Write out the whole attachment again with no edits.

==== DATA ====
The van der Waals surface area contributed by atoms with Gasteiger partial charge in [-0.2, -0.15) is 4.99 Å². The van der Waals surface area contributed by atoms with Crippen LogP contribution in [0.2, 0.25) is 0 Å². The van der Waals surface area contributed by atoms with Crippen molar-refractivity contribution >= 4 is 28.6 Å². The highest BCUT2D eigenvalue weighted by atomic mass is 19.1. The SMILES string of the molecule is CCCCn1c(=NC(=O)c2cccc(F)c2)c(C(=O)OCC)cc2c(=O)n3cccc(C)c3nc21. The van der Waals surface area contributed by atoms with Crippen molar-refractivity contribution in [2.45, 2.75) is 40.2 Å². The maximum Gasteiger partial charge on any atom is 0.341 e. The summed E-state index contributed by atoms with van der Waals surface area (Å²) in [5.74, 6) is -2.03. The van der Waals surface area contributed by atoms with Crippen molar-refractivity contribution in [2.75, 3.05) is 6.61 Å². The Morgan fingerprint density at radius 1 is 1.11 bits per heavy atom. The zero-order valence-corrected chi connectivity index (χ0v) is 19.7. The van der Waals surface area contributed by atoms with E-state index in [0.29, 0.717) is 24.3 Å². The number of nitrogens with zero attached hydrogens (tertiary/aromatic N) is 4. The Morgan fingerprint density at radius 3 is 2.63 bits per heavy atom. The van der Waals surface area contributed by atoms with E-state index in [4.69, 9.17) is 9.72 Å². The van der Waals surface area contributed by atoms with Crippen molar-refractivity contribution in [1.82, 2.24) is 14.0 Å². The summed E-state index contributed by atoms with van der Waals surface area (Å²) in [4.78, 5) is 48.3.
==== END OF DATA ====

The van der Waals surface area contributed by atoms with Gasteiger partial charge in [-0.2, -0.15) is 4.99 Å². The van der Waals surface area contributed by atoms with Crippen LogP contribution in [0.2, 0.25) is 0 Å². The van der Waals surface area contributed by atoms with Crippen molar-refractivity contribution >= 4 is 28.6 Å². The highest BCUT2D eigenvalue weighted by atomic mass is 19.1. The SMILES string of the molecule is CCCCn1c(=NC(=O)c2cccc(F)c2)c(C(=O)OCC)cc2c(=O)n3cccc(C)c3nc21. The van der Waals surface area contributed by atoms with Crippen molar-refractivity contribution in [2.45, 2.75) is 40.2 Å². The maximum Gasteiger partial charge on any atom is 0.341 e. The summed E-state index contributed by atoms with van der Waals surface area (Å²) in [5.74, 6) is -2.03. The van der Waals surface area contributed by atoms with Crippen molar-refractivity contribution in [2.75, 3.05) is 6.61 Å². The Morgan fingerprint density at radius 1 is 1.11 bits per heavy atom. The zero-order valence-corrected chi connectivity index (χ0v) is 19.7. The van der Waals surface area contributed by atoms with E-state index in [0.29, 0.717) is 24.3 Å². The number of nitrogens with zero attached hydrogens (tertiary/aromatic N) is 4. The Morgan fingerprint density at radius 3 is 2.63 bits per heavy atom. The van der Waals surface area contributed by atoms with E-state index in [4.69, 9.17) is 9.72 Å². The van der Waals surface area contributed by atoms with Crippen molar-refractivity contribution in [1.82, 2.24) is 14.0 Å². The summed E-state index contributed by atoms with van der Waals surface area (Å²) in [4.78, 5) is 48.3.